What’s shaking and stirring: Atlanta bartending legend breaks down latest trends
When the restaurant One Flew South opened in 2008 inside Atlanta’s Hartsfield–Jackson International Airport, travelers started looking forward to a long layover. The restaurant brought high-end dining to a concourse, and the Black-owned and operated restaurant was even a semifinalist for a James Beard Award. In the early years, Tiffanie Barriere oversaw the cocktails, turning this bar past airport security into one of the best cocktail destinations in Atlanta.
Barriere still lives in Atlanta, where she is a bartender, consultant and researcher. She talked to Southern Kitchen about the current state and the future prospects of cocktails in the South.
Southern Kitchen: For many years, bartenders from the East Coast, West Coast and Chicago got most of the attention. Where does the South stand now when it comes to cocktails?
Tiffanie Barriere: We're still keeping it Southern. We're still making things with our sorghum. We're still incorporating who we are, but we're showing you that we have the education that you're receiving up north. So we're really trying to still prove ourselves in a sense.
SK: What flavors do you see Southern bartenders using? What style of bars are Southerners creating?
TB: We're definitely gonna have some tea cocktails. We're gonna be boozy. We're in the South. We're comfortable. We love on you.
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SK: Across the South, what cities have cocktail scenes that you’re excited about these days?
TB: With D.C., I can't get enough. Goodness, gracious. Not only do they embrace their community, but they are a binding of so many different cultures in that area. They're so progressive in my eye, and they're not cocky about it. And we always have to keep an eye on Austin, Texas, because they are in their own space, but they own it.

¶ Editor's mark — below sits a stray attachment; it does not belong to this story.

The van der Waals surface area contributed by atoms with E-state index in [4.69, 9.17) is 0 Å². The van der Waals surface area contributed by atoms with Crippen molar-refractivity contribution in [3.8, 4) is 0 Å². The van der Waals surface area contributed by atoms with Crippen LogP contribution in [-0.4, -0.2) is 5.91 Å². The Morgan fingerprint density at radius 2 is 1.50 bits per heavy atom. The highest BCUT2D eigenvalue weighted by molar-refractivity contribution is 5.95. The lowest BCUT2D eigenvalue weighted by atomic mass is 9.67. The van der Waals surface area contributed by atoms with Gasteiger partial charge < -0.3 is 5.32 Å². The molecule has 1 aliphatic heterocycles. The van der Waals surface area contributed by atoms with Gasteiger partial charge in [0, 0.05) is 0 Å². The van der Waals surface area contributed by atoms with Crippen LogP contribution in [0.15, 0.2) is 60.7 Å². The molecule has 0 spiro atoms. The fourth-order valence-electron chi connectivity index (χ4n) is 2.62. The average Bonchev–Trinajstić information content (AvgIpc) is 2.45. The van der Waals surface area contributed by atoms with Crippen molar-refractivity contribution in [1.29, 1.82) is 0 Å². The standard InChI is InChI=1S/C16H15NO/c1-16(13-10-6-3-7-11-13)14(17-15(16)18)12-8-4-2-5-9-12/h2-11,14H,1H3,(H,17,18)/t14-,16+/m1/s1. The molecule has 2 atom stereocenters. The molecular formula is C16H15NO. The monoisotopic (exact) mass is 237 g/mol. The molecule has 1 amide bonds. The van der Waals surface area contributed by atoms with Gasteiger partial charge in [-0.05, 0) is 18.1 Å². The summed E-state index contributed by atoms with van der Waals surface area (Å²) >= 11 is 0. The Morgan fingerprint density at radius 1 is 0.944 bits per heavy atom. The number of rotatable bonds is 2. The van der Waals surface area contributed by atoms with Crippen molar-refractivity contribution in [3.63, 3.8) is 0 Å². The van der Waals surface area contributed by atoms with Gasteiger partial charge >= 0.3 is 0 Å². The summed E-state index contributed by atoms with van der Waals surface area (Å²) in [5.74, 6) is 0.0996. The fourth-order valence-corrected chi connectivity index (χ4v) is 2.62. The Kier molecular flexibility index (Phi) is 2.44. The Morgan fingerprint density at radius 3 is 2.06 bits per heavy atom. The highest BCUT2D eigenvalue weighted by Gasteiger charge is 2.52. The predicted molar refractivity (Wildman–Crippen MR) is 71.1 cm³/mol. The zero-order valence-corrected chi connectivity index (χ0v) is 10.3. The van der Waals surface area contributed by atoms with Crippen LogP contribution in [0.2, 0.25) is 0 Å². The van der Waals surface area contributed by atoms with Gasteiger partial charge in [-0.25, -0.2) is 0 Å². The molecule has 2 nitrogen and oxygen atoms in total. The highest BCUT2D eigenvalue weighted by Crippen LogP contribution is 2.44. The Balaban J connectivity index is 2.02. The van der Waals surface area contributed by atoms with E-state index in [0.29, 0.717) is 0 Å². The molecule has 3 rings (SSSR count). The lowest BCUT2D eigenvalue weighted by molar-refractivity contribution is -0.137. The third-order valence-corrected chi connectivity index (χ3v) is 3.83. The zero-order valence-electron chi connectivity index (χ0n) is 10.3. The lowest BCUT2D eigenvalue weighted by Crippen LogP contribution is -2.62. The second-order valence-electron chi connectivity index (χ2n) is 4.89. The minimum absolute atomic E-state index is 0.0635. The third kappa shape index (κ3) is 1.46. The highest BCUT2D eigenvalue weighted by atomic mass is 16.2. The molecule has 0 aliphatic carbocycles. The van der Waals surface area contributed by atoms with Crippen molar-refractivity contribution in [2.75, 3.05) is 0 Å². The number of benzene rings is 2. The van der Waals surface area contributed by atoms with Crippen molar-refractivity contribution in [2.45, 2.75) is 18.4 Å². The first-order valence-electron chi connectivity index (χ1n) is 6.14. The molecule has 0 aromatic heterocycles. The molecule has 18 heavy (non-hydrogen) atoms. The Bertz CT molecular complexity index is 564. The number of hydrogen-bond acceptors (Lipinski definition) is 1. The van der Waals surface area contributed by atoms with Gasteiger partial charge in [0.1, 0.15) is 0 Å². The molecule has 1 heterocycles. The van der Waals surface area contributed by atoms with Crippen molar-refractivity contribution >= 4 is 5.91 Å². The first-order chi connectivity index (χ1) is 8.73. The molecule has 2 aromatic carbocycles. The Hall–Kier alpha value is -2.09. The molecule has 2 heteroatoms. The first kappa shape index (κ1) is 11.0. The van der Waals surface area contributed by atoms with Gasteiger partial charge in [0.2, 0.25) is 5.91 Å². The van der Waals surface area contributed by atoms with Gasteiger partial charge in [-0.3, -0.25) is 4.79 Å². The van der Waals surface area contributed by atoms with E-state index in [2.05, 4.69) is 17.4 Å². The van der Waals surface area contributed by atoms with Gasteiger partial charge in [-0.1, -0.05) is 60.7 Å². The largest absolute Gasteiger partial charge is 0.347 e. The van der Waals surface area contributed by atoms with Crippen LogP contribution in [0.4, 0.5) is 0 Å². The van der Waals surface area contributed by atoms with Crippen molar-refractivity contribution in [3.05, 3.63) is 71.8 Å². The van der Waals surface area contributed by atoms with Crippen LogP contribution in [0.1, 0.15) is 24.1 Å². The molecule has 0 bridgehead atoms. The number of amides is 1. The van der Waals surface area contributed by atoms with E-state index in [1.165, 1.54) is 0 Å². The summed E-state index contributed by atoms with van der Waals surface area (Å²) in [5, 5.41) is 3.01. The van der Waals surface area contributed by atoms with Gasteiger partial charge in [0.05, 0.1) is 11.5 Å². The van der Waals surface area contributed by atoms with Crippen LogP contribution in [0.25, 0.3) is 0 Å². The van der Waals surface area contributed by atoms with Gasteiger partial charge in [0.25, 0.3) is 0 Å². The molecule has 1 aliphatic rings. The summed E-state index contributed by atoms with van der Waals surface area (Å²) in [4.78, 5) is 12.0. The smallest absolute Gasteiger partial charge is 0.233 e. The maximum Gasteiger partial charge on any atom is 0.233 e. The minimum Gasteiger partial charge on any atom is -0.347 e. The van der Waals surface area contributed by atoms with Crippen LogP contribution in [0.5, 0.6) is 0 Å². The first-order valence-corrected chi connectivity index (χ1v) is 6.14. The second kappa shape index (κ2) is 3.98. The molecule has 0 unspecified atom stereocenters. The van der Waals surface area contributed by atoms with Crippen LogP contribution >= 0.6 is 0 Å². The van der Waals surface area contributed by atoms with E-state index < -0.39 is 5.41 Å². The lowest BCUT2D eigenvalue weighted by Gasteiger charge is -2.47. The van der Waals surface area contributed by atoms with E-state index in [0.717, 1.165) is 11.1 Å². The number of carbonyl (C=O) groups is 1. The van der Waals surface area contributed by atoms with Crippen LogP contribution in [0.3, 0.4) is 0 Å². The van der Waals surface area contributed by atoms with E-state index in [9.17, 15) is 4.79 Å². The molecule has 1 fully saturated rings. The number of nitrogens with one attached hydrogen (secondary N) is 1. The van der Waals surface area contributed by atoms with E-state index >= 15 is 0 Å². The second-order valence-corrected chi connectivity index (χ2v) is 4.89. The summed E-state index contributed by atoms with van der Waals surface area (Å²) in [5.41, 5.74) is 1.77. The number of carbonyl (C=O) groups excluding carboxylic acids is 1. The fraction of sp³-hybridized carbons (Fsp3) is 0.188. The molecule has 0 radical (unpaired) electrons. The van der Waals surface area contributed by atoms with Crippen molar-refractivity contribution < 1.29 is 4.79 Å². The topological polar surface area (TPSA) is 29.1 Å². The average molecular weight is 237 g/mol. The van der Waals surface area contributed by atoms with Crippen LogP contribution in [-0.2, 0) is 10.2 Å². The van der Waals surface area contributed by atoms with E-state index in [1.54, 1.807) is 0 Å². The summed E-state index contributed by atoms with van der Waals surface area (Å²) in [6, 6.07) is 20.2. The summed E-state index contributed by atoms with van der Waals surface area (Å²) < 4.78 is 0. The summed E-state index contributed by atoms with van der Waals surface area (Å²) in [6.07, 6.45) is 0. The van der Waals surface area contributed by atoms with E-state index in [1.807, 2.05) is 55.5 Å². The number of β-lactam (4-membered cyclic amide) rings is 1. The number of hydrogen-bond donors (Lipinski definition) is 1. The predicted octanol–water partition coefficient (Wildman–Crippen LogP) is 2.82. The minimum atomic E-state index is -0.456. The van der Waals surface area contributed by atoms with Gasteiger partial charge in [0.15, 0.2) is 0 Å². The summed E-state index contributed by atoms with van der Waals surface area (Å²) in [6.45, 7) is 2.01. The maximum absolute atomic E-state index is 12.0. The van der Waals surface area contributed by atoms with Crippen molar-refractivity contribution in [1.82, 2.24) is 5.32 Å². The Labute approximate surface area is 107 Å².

SK: Not that long ago, having excellent cocktails made a bar stand out. But today great cocktails are easier to find everywhere. How does a bar stand out today?
TB: We've decided, thank goodness, that the customer might be right. We’ve got to give them what they want. That means we do have to give them that vodka menu. We have to have that low ABV menu. We do have to make that sweet drink. We’ve got to give them what they want, versus giving them our show. I think the consumer is getting a little more excited about going back out and not feeling so intimidated by the bar menu or the bartender.
SK: The bar world, even more so than the restaurants, has struggled with increasing diversity among staff and owners. Do you see that improving with cocktail bars in the South?
TB: Honestly, as much as I would love to talk about people of color, we don't see it just yet. It's very slow. It's unfortunate that we're not seeing enough brown and Black. We're not seeing enough women. But we're seeing a lot of our queer kids. We're seeing a lot of acceptance of the fashion that the queer community brings.
Note: Interview edited for clarity and length.
Keeping It Colada
Barriere created this drink for Don Q rum, which shared the recipe. No matter the season, the fresh drink will make you feel like it's summer.
Makes: 1 drink
3 pineapple chunks
½ ounce fresh lime juice, plus 1 wheel for garnish
3 ounces homemade coconut cream (see recipe below)
1 ounce Don Q coconut rum
1 ounce Don Q pineapple rum
2 dashes angostura with garnish
In a cocktail shaker, muddle the fresh pineapple. Add lime, cream, rums and ice. Shake hard for 20 seconds. Pour entire contents over clean ice into a hollowed out pineapple. Grate fresh cinnamon on top, and add 2 drops of angostura.
Homemade coconut cream
2 pounds shaved coconut chips
1½ cups heavy cream
⅛ cup white sugar
Combine all ingredients in a small saucepan. Bring all to a boil. Take off the heat and let cool. Strain using cheesecloth and squeeze out the coconut cream into a glass container. Cover and store cold for up to 5 days.